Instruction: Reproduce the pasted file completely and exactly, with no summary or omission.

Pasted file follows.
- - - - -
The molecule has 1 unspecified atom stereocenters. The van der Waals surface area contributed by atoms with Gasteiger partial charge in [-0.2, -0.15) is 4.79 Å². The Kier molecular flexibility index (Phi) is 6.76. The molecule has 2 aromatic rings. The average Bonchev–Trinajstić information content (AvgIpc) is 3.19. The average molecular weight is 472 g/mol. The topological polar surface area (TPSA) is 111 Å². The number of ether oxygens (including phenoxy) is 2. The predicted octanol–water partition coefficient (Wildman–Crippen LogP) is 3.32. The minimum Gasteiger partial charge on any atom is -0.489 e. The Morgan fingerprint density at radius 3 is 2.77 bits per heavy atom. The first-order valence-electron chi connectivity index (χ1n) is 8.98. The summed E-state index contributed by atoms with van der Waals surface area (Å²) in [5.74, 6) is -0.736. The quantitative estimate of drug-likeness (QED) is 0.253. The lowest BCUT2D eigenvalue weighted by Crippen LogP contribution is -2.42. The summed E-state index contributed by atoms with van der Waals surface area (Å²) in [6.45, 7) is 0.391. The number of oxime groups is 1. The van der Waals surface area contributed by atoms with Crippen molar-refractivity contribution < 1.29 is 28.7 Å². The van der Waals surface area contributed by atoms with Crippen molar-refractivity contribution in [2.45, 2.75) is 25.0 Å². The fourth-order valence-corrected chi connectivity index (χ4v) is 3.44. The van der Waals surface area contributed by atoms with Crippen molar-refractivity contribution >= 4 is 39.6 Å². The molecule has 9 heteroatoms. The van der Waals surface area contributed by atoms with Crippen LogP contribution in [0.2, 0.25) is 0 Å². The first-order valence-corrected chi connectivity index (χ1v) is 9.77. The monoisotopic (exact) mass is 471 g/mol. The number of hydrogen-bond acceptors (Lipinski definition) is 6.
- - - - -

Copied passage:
The molecule has 1 unspecified atom stereocenters. The van der Waals surface area contributed by atoms with Gasteiger partial charge in [-0.2, -0.15) is 4.79 Å². The Kier molecular flexibility index (Phi) is 6.76. The molecule has 2 aromatic rings. The average Bonchev–Trinajstić information content (AvgIpc) is 3.19. The average molecular weight is 472 g/mol. The topological polar surface area (TPSA) is 111 Å². The number of ether oxygens (including phenoxy) is 2. The predicted octanol–water partition coefficient (Wildman–Crippen LogP) is 3.32. The minimum Gasteiger partial charge on any atom is -0.489 e. The Morgan fingerprint density at radius 3 is 2.77 bits per heavy atom. The first-order valence-electron chi connectivity index (χ1n) is 8.98. The summed E-state index contributed by atoms with van der Waals surface area (Å²) in [5.74, 6) is -0.736. The quantitative estimate of drug-likeness (QED) is 0.253. The lowest BCUT2D eigenvalue weighted by Crippen LogP contribution is -2.42. The summed E-state index contributed by atoms with van der Waals surface area (Å²) in [6.45, 7) is 0.391. The number of oxime groups is 1. The van der Waals surface area contributed by atoms with Crippen molar-refractivity contribution < 1.29 is 28.7 Å². The van der Waals surface area contributed by atoms with Crippen molar-refractivity contribution in [2.45, 2.75) is 25.0 Å². The fourth-order valence-corrected chi connectivity index (χ4v) is 3.44. The van der Waals surface area contributed by atoms with Crippen molar-refractivity contribution >= 4 is 39.6 Å². The molecule has 9 heteroatoms. The van der Waals surface area contributed by atoms with Crippen LogP contribution in [0.2, 0.25) is 0 Å². The first-order valence-corrected chi connectivity index (χ1v) is 9.77. The monoisotopic (exact) mass is 471 g/mol. The number of hydrogen-bond acceptors (Lipinski definition) is 6.